Since I cannot recut serrations, in my opinion the damage to this knife left me only one alternative, well a couple actually, I could have turned down the job or do my best. In this case I did call the owner first and tell them that it was not possible to fix it and return it as a serrated knife and have it look like it did when new. Well it's not something I could do and I don't know how anyone could do it.


I just re-profiled the knife, with the owners permission





(FYI the owner didn't damage the knife, it was a cottage knife, the renters of his cottage did the damage)

It was a lot of work, the thinning of edge, the complete removal of the serrations felt like it took an eternity but it all worked out, a lot of work for $15.00 though.

Petert


Tuesday, 6 September 2016

Visit to Newfoundland

Hello,
I've been travelling in Newfoundland for the last 10 days and had the opportunity to see and sharpen a lot of hard working knives. The place I stayed was a small fishing community called Ming's Bight, when I say small, I mean a population of 400. This is common for the province of Newfoundland though, a lot of small communities and all filled with very friendly people.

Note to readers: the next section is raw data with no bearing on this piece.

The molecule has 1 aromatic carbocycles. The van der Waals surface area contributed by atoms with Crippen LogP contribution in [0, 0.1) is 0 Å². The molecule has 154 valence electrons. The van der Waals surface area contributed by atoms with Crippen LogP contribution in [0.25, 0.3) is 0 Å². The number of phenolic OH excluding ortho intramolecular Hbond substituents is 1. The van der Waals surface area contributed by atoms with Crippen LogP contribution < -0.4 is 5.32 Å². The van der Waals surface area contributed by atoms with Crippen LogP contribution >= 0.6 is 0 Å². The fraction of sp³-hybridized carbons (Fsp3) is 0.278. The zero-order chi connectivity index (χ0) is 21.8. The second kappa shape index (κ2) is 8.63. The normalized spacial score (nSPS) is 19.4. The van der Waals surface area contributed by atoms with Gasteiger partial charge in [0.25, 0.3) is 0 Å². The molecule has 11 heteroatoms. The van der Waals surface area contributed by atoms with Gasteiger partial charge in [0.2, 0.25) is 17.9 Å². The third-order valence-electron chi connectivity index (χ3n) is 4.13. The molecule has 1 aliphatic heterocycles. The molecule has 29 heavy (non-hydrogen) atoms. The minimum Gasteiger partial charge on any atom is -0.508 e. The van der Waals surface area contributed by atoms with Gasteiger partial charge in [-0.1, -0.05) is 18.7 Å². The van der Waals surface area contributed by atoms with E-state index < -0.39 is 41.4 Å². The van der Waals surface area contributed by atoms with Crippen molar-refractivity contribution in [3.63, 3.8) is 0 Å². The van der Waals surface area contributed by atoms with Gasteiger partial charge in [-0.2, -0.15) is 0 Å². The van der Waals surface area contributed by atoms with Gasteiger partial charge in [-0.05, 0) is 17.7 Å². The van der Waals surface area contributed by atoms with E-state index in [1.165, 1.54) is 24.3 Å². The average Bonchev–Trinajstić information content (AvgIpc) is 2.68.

As you can see, the place is quite beautiful and I went out fishing one day right in the spot of this photo, fishing for cod.

     As you may know, I have always firmly believed that men, most men, have all had the urge and the need to sharpen a knife or a tool and in the case of places like this it is a need. The fella I went out with has been fishing in this exact same spot for 38 years and every day he comes back and cleans the fish, 2 feet from where I was standing. So knives are important of course and I can honestly say that I didn't see one sharp knife, I mean one that was really nice and sharp.

    When I wake up, every day, the first thing I think about, (besides coffee) is knife sharpening, so that urge I felt over 35 years ago has long ago developed into an obsession and obsession leads to discovery and eventually a skill at whatever it is one is obsessed with. In the case of my new friend, the passion is fishing and making a living from it and knowing where the fish are. The last thing he thinks about is sharpening the knives he uses daily.  When I asked him what he sharpened his knife with he showed me a Steel, a well worn steel that, as we know does not make a dull knife sharp.

    When we got back to the dock to clean the fish he took out a dexter boning knife and went to work and kept commenting on how the edge was gone.  I suspect that this is a common them at the multitude of communities like this.